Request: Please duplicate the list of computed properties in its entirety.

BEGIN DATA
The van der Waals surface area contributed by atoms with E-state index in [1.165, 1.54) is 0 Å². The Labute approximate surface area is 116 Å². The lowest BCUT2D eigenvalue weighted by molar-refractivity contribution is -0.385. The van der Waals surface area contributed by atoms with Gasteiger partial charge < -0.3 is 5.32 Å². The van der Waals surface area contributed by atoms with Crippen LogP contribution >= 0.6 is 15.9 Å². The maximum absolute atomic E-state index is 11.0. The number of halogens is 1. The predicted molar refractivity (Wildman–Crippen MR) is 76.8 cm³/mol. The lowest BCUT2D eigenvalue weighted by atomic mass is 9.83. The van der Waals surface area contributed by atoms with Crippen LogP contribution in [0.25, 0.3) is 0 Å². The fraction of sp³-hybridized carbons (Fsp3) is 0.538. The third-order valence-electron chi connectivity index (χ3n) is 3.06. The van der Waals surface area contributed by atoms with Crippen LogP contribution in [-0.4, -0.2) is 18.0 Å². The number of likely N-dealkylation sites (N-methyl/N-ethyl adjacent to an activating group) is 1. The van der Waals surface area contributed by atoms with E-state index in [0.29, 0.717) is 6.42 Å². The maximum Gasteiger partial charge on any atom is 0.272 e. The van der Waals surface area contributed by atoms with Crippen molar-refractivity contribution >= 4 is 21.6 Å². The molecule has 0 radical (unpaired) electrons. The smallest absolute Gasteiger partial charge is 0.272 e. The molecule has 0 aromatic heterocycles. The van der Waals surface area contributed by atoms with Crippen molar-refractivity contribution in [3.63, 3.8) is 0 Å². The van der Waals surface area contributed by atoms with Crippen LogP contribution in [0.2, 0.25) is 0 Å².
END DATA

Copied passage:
The van der Waals surface area contributed by atoms with E-state index in [1.165, 1.54) is 0 Å². The Labute approximate surface area is 116 Å². The lowest BCUT2D eigenvalue weighted by molar-refractivity contribution is -0.385. The van der Waals surface area contributed by atoms with Gasteiger partial charge < -0.3 is 5.32 Å². The van der Waals surface area contributed by atoms with Crippen LogP contribution >= 0.6 is 15.9 Å². The maximum absolute atomic E-state index is 11.0. The number of halogens is 1. The predicted molar refractivity (Wildman–Crippen MR) is 76.8 cm³/mol. The lowest BCUT2D eigenvalue weighted by atomic mass is 9.83. The van der Waals surface area contributed by atoms with Crippen LogP contribution in [0.25, 0.3) is 0 Å². The fraction of sp³-hybridized carbons (Fsp3) is 0.538. The third-order valence-electron chi connectivity index (χ3n) is 3.06. The van der Waals surface area contributed by atoms with Crippen LogP contribution in [-0.4, -0.2) is 18.0 Å². The number of likely N-dealkylation sites (N-methyl/N-ethyl adjacent to an activating group) is 1. The van der Waals surface area contributed by atoms with E-state index in [0.29, 0.717) is 6.42 Å². The maximum Gasteiger partial charge on any atom is 0.272 e. The van der Waals surface area contributed by atoms with Crippen molar-refractivity contribution >= 4 is 21.6 Å². The molecule has 0 radical (unpaired) electrons. The smallest absolute Gasteiger partial charge is 0.272 e. The molecule has 0 aromatic heterocycles. The van der Waals surface area contributed by atoms with Crippen molar-refractivity contribution in [3.63, 3.8) is 0 Å². The van der Waals surface area contributed by atoms with Crippen LogP contribution in [0.2, 0.25) is 0 Å².